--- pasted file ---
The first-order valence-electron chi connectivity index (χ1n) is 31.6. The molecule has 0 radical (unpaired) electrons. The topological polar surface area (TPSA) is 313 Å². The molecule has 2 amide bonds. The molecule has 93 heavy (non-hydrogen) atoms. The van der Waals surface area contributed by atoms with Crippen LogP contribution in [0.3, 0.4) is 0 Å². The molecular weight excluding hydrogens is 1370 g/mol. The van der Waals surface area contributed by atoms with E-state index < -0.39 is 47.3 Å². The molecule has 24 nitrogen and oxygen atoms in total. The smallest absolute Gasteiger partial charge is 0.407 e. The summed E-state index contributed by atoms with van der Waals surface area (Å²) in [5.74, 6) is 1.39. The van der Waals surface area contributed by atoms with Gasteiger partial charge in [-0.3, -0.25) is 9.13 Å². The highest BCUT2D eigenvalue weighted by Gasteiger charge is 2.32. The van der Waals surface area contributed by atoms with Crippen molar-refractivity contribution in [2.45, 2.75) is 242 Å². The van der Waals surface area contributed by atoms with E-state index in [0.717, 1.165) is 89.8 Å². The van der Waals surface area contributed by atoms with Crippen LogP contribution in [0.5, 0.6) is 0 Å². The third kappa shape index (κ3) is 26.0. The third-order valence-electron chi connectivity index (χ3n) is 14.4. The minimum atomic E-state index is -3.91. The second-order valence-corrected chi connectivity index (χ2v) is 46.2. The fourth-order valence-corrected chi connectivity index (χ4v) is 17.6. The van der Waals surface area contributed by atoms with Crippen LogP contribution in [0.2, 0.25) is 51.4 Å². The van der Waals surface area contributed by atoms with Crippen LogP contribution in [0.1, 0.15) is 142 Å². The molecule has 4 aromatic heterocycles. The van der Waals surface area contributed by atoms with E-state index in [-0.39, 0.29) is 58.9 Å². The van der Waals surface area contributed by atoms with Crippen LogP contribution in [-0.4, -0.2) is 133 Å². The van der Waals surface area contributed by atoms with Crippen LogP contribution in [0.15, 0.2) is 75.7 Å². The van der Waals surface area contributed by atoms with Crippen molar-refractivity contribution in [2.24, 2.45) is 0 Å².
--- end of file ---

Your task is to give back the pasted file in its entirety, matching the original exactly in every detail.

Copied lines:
The first-order valence-electron chi connectivity index (χ1n) is 31.6. The molecule has 0 radical (unpaired) electrons. The topological polar surface area (TPSA) is 313 Å². The molecule has 2 amide bonds. The molecule has 93 heavy (non-hydrogen) atoms. The van der Waals surface area contributed by atoms with Crippen LogP contribution in [0.3, 0.4) is 0 Å². The molecular weight excluding hydrogens is 1370 g/mol. The van der Waals surface area contributed by atoms with E-state index < -0.39 is 47.3 Å². The molecule has 24 nitrogen and oxygen atoms in total. The smallest absolute Gasteiger partial charge is 0.407 e. The summed E-state index contributed by atoms with van der Waals surface area (Å²) in [5.74, 6) is 1.39. The van der Waals surface area contributed by atoms with Gasteiger partial charge in [-0.3, -0.25) is 9.13 Å². The highest BCUT2D eigenvalue weighted by Gasteiger charge is 2.32. The van der Waals surface area contributed by atoms with Crippen molar-refractivity contribution in [2.45, 2.75) is 242 Å². The van der Waals surface area contributed by atoms with E-state index in [0.717, 1.165) is 89.8 Å². The van der Waals surface area contributed by atoms with Crippen LogP contribution in [0.5, 0.6) is 0 Å². The third kappa shape index (κ3) is 26.0. The third-order valence-electron chi connectivity index (χ3n) is 14.4. The minimum atomic E-state index is -3.91. The second-order valence-corrected chi connectivity index (χ2v) is 46.2. The fourth-order valence-corrected chi connectivity index (χ4v) is 17.6. The van der Waals surface area contributed by atoms with Crippen LogP contribution in [0.2, 0.25) is 51.4 Å². The van der Waals surface area contributed by atoms with Crippen LogP contribution in [0.1, 0.15) is 142 Å². The molecule has 4 aromatic heterocycles. The van der Waals surface area contributed by atoms with E-state index in [-0.39, 0.29) is 58.9 Å². The van der Waals surface area contributed by atoms with Crippen LogP contribution in [-0.4, -0.2) is 133 Å². The van der Waals surface area contributed by atoms with Crippen LogP contribution in [0.15, 0.2) is 75.7 Å². The van der Waals surface area contributed by atoms with Crippen molar-refractivity contribution in [2.24, 2.45) is 0 Å².